Singapore Airlines Reports its Highest Profit in 76 Years: 5 Highlights from the Airline’s Full Year Results

Singapore Airlines Plane
Singapore Airlines Plane

The reopening of borders and resumption of air travel and tourism has benefitted a wide swath of businesses.

One of the biggest beneficiaries has been Singapore Airlines Limited (SGX: C6L), or SIA.

The carrier reported a stellar set of results for its fiscal 2023 (FY2023) ending 31 March 2023 as pent-up demand for travel resulted in an all-rounded excellent performance.

After an extremely tough period where the airline had to struggle to cope with plunging demand and was forced into a dilutive issue rights to survive, the group can now bask in the sun.

Vaccinated travel lanes opened up a window of opportunity for the airline back in August 2021.

Just over a year later, SIA resumed its dividend payments as it ramped up its flights and reported a sharp recovery.

Now, Singapore’s flagship airline has reported its highest-ever net profit in its 76-year history.

Let’s delve deeper and take a look at five highlights from its earnings.

1. A blowout set of earnings

SIA reported a blowout set of financial numbers for FY2023 as demand for air travel exploded.

Revenue more than doubled year on year from S$8.2 billion to S$15.1 billion as bookings soared and both SIA and Scoot (its low-cost carrier division) sharply ramped up flights.

The airline turned in an operating profit of S$2.7 billion, a record for the group, reversing the S$610 million operating loss in FY2022.

Net profit came in at S$2.16 billion, the highest level achieved by the group since its inception 76 years ago in 1947.

SIA also generated a strong positive free cash flow of S$7.4 billion for FY2023, a turnaround from the negative free cash flow of S$81.6 million in the prior year.

2. Record passenger load factor offset by weaker cargo

The robust performance was the result of strategic decisions made by management during the pandemic.

A large proportion of the group’s aircraft was kept operational, properly maintained and fully functional despite the low utilisation.

Hence, when travel demand surged back suddenly last year, SIA was able to quickly ramp up services at short notice and capture this business back.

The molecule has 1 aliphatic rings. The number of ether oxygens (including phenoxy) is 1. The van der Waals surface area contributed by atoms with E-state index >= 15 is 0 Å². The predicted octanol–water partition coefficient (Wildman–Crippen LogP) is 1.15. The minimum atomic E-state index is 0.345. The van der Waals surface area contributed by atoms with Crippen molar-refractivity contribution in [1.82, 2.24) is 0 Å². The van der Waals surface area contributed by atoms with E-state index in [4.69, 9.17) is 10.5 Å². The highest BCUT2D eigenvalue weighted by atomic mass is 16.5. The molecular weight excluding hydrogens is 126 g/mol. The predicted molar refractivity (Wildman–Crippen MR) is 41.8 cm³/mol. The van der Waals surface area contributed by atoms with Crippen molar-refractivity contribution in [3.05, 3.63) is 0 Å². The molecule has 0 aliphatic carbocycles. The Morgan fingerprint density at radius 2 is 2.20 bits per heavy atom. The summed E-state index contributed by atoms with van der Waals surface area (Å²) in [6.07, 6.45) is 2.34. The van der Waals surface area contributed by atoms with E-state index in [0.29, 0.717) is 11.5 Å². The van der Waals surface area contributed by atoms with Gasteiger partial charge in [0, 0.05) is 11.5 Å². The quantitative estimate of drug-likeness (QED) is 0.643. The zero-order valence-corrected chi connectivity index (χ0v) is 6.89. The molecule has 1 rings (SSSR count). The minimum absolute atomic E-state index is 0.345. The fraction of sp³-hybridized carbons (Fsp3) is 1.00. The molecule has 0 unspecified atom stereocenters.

The passenger load factor for FY2023 surged by 55.3 percentage points to a record-high of 85.4%, with group passenger capacity hitting 79% of pre-COVID levels for March 2023.

Combined, SIA and Scoot ferried 26.5 million passengers, a more than six-fold year-on-year increase.

Cargo demand, however, moderated slightly year on year as inflation dampened consumer demand and high inventory levels led to slower new orders.

As a result, cargo revenue fell by nearly 17% year on year to S$3.6 billion for the fiscal year.

3. Continued fleet renewal

As of 31 March 2023, SIA had a fleet of 195 aircraft comprising 188 passenger aircraft and seven freighters.

The average age of this fleet is just six years and nine months, making it one of the youngest and most fuel-efficient in the airline industry.

SIA is also a supporter of decarbonisation and maintaining a young fleet is an effective way to lower the group’s carbon emissions over time.

The airline recently agreed with supplier Boeing (NYSE: BA) to adjust its aircraft order book in line with the group’s projected operational requirements.

Following this discussion, SIA’s order book consists of 100 aircraft.

4. Broadening its network

With China’s reopening earlier this year, SIA plans to expand its services in China and broaden its network.

The group’s passenger network as of 31 March 2023 covered 109 destinations in 36 countries and territories.

This level was slightly below the 111 destinations covered just three months ago.

Its cargo network, however, expanded to 118 destinations, up from 116 as of 31 December 2022.

SIA will resume Scoot’s flights to destinations in China such as Nanying and Shenyang this month, as well as Jinan and Nanchang in July and August 2023, respectively.

The group will also add more flights to Barcelona, Frankfurt, and Rome to meet higher demand during the summer peak season.

Group capacity is projected to hit around 83% of pre-pandemic levels by the first half of fiscal 2024.

5. Paying out a full-year dividend

The directors have recommended a final dividend of S$0.28.

Together with SIA’s interim dividend of S$0.10, the FY2023 dividend stands at S$0.38, giving its shares a trailing dividend yield of 6.4%.

This is the airline’s first full fiscal dividend payout since FY2019.

This round’s S$0.38 even exceeds that pre-pandemic payout as it stood at just S$0.30 back then.

Demand for air travel remains robust in the current quarter with a strong increase in bookings for destinations such as China, Japan, and South Korea.

Barring a major recession, investors should expect continued good numbers to flow from SIA in the coming quarters.

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Disclosure: Royston Yang does not own shares in any of the companies mentioned.

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